ARH: So that was a weird time because the Senate was barely open. Also, you had the fences around the Senate, which made life a pain in the butt. And every day, a group of like 30 to 40 Senate staff would get on a conference call. And I think that started the week before Biden unveiled the agenda. And it was: Budget Committee, writing the reconciliation bill, what is the number, how are we going to do this? Finance Committee — everybody has to get their final text to CBO by this date. And that work started even before January 14, as I recall. That reconciliation process moved in six weeks.

RG: So let’s say you can’t get it done before that? What about afterwards? And what good is having a U.S. Senate majority leader who’s nicknamed Wall Street Chuck if he can’t find some Wall Street CEO to come in and bribe her with a $1 million job?

ARH: I don’t think she wants that. I’m gonna be honest, I don’t think she’d take it.

RG: She loves it.

ARH: That job is her dream. I don’t think that’s what she wants. If she wanted that, there are a bunch of staffers on the Hill, who sometimes get pegged with like: I’ll give you a staffer that’s a favorite of yours, that gets pegged as: He’s just selling out to the corporations. Wendell Primus. No! He believes the stuff he believes.

RG: Wendell resigned in protest from the Clinton administration.

ARH: Right?

RG: For people who don’t know he’s half-jokingly referred to as Speaker Wendell in the house. He’s Nancy Pelosi’s long-, long-, long-time serving aide who resigned from the Clinton administration in the ’90s over welfare reform, saying that it would increase child poverty, and he couldn’t do that on his watch.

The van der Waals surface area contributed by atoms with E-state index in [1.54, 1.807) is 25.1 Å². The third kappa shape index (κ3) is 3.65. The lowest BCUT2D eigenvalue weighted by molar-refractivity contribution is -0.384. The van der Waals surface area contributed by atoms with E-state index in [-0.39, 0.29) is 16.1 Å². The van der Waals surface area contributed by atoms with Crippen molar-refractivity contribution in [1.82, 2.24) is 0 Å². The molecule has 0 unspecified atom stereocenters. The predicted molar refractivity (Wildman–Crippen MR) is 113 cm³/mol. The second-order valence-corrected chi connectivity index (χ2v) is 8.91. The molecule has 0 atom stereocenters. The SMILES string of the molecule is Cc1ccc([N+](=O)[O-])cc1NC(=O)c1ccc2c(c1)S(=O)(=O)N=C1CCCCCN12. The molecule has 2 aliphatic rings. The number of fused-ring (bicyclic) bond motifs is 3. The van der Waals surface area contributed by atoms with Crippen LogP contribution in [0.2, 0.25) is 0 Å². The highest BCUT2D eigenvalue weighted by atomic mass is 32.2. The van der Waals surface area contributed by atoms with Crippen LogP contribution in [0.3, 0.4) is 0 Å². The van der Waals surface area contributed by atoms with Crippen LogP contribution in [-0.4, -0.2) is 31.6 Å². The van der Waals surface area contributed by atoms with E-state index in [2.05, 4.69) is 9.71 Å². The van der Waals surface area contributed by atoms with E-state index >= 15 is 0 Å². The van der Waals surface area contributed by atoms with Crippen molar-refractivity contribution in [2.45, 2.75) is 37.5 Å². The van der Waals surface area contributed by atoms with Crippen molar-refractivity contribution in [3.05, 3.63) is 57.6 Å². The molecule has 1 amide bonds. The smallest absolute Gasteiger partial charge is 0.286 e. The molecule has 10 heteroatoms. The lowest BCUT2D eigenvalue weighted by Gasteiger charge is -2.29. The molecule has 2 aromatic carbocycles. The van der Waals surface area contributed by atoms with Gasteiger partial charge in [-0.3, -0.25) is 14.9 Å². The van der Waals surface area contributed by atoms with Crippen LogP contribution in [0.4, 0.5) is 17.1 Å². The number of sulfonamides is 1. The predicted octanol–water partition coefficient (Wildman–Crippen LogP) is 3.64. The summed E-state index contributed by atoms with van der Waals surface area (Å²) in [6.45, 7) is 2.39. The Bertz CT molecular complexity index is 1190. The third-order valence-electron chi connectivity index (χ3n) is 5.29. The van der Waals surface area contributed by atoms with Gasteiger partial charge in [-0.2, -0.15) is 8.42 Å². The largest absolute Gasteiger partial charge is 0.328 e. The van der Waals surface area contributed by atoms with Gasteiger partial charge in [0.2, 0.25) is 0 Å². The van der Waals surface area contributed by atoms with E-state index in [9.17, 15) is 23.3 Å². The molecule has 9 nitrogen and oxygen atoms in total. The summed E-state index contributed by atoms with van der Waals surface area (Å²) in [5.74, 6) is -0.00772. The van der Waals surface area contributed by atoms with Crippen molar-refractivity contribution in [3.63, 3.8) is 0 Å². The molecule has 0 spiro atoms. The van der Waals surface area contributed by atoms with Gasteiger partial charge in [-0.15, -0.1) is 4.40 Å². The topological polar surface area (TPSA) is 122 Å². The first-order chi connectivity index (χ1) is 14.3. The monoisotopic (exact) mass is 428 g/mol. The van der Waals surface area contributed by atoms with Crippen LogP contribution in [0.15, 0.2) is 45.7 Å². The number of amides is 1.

ARH: And Wendell is one of those staffers who — Ryan has written about this — he opposes Medicare for All. He’s kind of vocal about it. But it’s not that he’s selling out to some corporation.

He’s in his 70s, I think — I don’t want to age him. But he’s gonna retire after this. He’s not selling out. He believes in this institutional process crap that I don’t. But it’s not a sellout thing. And there are a number of staffers in the Senate who could have sold out 10 years ago for a million dollars.

RG: Right.

ARH: And then they’re just not going to. That’s not what they want. If she wanted that, she could have had that two years ago and live a much nicer life. Because the parliamentarian’s job: it’s a hard job. You have to be there when the Senate is there. And that includes the times when nobody’s sitting on the floor doing anything. Until the Senate gavel’s out, you’re there. I mean, your life is not controlled by you. It’s not the funnest job in the world.

So yeah, I don’t think that works. I think his feeling, Schumer’s feeling, and I can’t speak for Schumer obviously, was it would have caused others in the caucus —

And, at the time, once the first bill passed, the worry about the second bill wasn’t just Manchin and Sinema internally. It was Mark Warner, there were a number of other deficit hawks, who were worried about leadership at that point.

And I think any move like that they would have regarded, right or wrong — look, I have been privately and publicly for firing the parliamentarian I think since the first day. Literally I just think you should roll that position. And the reason I am for firing her, by the way, is not about a particular ruling. It goes back to something we said before; it’s that it’s called a ruling. That she views it as a ruling.